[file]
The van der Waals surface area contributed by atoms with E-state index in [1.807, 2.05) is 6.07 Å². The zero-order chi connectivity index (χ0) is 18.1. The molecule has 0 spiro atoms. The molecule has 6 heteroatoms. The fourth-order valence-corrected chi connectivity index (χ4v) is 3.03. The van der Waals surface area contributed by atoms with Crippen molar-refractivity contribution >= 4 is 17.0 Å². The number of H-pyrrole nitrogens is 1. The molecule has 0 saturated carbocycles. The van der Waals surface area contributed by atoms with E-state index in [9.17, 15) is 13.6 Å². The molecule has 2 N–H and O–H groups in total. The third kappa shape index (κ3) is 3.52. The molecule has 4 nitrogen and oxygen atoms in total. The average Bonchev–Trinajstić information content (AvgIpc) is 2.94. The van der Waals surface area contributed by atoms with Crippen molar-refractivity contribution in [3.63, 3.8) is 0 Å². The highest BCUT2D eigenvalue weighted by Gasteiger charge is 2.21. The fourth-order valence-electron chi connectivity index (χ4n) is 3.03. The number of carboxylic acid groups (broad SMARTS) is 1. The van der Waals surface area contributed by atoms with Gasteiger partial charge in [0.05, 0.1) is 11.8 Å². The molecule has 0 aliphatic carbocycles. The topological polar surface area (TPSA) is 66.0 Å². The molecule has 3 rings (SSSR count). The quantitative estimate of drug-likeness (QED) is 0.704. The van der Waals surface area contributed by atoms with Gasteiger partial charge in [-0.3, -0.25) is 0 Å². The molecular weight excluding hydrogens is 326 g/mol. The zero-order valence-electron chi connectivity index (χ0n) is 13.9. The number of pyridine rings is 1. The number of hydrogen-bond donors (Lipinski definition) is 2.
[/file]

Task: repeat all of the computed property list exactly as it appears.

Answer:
The van der Waals surface area contributed by atoms with E-state index in [1.807, 2.05) is 6.07 Å². The zero-order chi connectivity index (χ0) is 18.1. The molecule has 0 spiro atoms. The molecule has 6 heteroatoms. The fourth-order valence-corrected chi connectivity index (χ4v) is 3.03. The van der Waals surface area contributed by atoms with Crippen molar-refractivity contribution >= 4 is 17.0 Å². The number of H-pyrrole nitrogens is 1. The molecule has 0 saturated carbocycles. The van der Waals surface area contributed by atoms with E-state index in [9.17, 15) is 13.6 Å². The molecule has 2 N–H and O–H groups in total. The third kappa shape index (κ3) is 3.52. The molecule has 4 nitrogen and oxygen atoms in total. The average Bonchev–Trinajstić information content (AvgIpc) is 2.94. The van der Waals surface area contributed by atoms with Crippen molar-refractivity contribution in [3.63, 3.8) is 0 Å². The highest BCUT2D eigenvalue weighted by Gasteiger charge is 2.21. The fourth-order valence-electron chi connectivity index (χ4n) is 3.03. The number of carboxylic acid groups (broad SMARTS) is 1. The van der Waals surface area contributed by atoms with Gasteiger partial charge in [0.05, 0.1) is 11.8 Å². The molecule has 0 aliphatic carbocycles. The topological polar surface area (TPSA) is 66.0 Å². The molecule has 3 rings (SSSR count). The quantitative estimate of drug-likeness (QED) is 0.704. The van der Waals surface area contributed by atoms with Gasteiger partial charge in [-0.3, -0.25) is 0 Å². The molecular weight excluding hydrogens is 326 g/mol. The zero-order valence-electron chi connectivity index (χ0n) is 13.9. The number of pyridine rings is 1. The number of hydrogen-bond donors (Lipinski definition) is 2.